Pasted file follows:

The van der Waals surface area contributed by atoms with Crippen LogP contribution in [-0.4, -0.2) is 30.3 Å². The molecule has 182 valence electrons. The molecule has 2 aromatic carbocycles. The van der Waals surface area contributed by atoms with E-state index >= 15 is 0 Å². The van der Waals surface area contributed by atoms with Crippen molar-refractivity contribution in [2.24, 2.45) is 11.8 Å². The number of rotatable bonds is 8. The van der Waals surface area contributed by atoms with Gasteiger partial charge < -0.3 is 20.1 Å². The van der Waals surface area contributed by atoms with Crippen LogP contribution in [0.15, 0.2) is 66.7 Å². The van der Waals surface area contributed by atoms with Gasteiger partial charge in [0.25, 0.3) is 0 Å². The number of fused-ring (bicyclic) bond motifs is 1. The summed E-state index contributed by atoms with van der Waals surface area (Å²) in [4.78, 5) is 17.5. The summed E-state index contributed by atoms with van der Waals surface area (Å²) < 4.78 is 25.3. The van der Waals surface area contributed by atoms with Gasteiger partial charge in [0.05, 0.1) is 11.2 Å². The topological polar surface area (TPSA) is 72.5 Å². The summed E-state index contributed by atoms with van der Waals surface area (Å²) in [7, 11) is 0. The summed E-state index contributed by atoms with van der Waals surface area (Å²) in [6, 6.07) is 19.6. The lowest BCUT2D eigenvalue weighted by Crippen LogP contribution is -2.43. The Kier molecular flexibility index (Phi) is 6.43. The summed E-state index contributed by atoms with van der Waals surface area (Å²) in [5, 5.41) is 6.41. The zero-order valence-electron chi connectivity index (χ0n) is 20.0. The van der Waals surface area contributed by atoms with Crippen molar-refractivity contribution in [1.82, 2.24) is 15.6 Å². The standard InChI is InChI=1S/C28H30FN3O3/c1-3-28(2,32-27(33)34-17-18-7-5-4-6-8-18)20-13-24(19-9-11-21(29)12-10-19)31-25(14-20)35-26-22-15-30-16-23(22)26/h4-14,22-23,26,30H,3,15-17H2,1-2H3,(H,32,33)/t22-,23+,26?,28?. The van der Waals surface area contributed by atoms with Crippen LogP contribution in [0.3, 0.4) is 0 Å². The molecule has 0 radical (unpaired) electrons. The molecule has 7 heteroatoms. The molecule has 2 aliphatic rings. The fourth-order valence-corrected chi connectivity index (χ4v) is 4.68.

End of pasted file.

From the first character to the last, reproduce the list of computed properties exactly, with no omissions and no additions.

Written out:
The van der Waals surface area contributed by atoms with Crippen LogP contribution in [-0.4, -0.2) is 30.3 Å². The molecule has 182 valence electrons. The molecule has 2 aromatic carbocycles. The van der Waals surface area contributed by atoms with E-state index >= 15 is 0 Å². The van der Waals surface area contributed by atoms with Crippen molar-refractivity contribution in [2.24, 2.45) is 11.8 Å². The number of rotatable bonds is 8. The van der Waals surface area contributed by atoms with Gasteiger partial charge < -0.3 is 20.1 Å². The van der Waals surface area contributed by atoms with Crippen LogP contribution in [0.15, 0.2) is 66.7 Å². The van der Waals surface area contributed by atoms with Gasteiger partial charge in [0.25, 0.3) is 0 Å². The number of fused-ring (bicyclic) bond motifs is 1. The summed E-state index contributed by atoms with van der Waals surface area (Å²) in [4.78, 5) is 17.5. The summed E-state index contributed by atoms with van der Waals surface area (Å²) < 4.78 is 25.3. The van der Waals surface area contributed by atoms with Gasteiger partial charge in [0.05, 0.1) is 11.2 Å². The topological polar surface area (TPSA) is 72.5 Å². The summed E-state index contributed by atoms with van der Waals surface area (Å²) in [7, 11) is 0. The summed E-state index contributed by atoms with van der Waals surface area (Å²) in [6, 6.07) is 19.6. The lowest BCUT2D eigenvalue weighted by Crippen LogP contribution is -2.43. The Kier molecular flexibility index (Phi) is 6.43. The summed E-state index contributed by atoms with van der Waals surface area (Å²) in [5, 5.41) is 6.41. The zero-order valence-electron chi connectivity index (χ0n) is 20.0. The van der Waals surface area contributed by atoms with Crippen molar-refractivity contribution in [1.82, 2.24) is 15.6 Å². The standard InChI is InChI=1S/C28H30FN3O3/c1-3-28(2,32-27(33)34-17-18-7-5-4-6-8-18)20-13-24(19-9-11-21(29)12-10-19)31-25(14-20)35-26-22-15-30-16-23(22)26/h4-14,22-23,26,30H,3,15-17H2,1-2H3,(H,32,33)/t22-,23+,26?,28?. The van der Waals surface area contributed by atoms with Crippen LogP contribution in [0.3, 0.4) is 0 Å². The molecule has 0 radical (unpaired) electrons. The molecule has 7 heteroatoms. The molecule has 2 aliphatic rings. The fourth-order valence-corrected chi connectivity index (χ4v) is 4.68.